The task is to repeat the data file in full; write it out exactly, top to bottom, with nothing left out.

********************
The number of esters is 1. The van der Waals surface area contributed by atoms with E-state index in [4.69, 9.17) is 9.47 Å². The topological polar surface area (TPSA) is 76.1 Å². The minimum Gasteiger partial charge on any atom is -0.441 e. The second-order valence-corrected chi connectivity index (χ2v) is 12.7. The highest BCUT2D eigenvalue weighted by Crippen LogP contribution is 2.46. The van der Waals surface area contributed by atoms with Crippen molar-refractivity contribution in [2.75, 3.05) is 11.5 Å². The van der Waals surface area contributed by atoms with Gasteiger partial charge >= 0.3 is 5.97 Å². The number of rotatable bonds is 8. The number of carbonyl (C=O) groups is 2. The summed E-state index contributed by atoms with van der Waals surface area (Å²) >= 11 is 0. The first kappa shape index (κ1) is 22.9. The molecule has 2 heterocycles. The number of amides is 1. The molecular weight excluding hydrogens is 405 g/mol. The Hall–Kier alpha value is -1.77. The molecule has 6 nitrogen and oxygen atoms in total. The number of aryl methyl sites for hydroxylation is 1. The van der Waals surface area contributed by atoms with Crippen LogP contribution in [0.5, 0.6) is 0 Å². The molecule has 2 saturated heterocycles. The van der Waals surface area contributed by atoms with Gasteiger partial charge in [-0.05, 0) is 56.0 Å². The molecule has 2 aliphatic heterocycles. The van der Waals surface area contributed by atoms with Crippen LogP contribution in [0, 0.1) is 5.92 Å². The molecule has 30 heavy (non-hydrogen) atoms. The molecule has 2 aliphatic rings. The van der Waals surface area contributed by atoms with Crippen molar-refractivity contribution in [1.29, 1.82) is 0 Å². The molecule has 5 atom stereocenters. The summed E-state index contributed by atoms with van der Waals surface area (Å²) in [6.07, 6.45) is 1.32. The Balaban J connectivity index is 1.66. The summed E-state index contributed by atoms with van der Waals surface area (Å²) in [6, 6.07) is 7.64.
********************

The number of esters is 1. The van der Waals surface area contributed by atoms with E-state index in [4.69, 9.17) is 9.47 Å². The topological polar surface area (TPSA) is 76.1 Å². The minimum Gasteiger partial charge on any atom is -0.441 e. The second-order valence-corrected chi connectivity index (χ2v) is 12.7. The highest BCUT2D eigenvalue weighted by Crippen LogP contribution is 2.46. The van der Waals surface area contributed by atoms with Crippen molar-refractivity contribution in [2.75, 3.05) is 11.5 Å². The van der Waals surface area contributed by atoms with Gasteiger partial charge >= 0.3 is 5.97 Å². The number of rotatable bonds is 8. The number of carbonyl (C=O) groups is 2. The summed E-state index contributed by atoms with van der Waals surface area (Å²) >= 11 is 0. The first kappa shape index (κ1) is 22.9. The molecule has 2 heterocycles. The number of amides is 1. The molecular weight excluding hydrogens is 405 g/mol. The Hall–Kier alpha value is -1.77. The molecule has 6 nitrogen and oxygen atoms in total. The number of aryl methyl sites for hydroxylation is 1. The van der Waals surface area contributed by atoms with Crippen LogP contribution in [0.5, 0.6) is 0 Å². The molecule has 2 saturated heterocycles. The van der Waals surface area contributed by atoms with Gasteiger partial charge in [-0.05, 0) is 56.0 Å². The molecule has 2 aliphatic heterocycles. The van der Waals surface area contributed by atoms with Crippen LogP contribution in [0, 0.1) is 5.92 Å². The molecule has 30 heavy (non-hydrogen) atoms. The molecule has 2 aliphatic rings. The van der Waals surface area contributed by atoms with Crippen molar-refractivity contribution in [1.29, 1.82) is 0 Å². The molecule has 5 atom stereocenters. The summed E-state index contributed by atoms with van der Waals surface area (Å²) in [6.07, 6.45) is 1.32. The Balaban J connectivity index is 1.66. The summed E-state index contributed by atoms with van der Waals surface area (Å²) in [6, 6.07) is 7.64.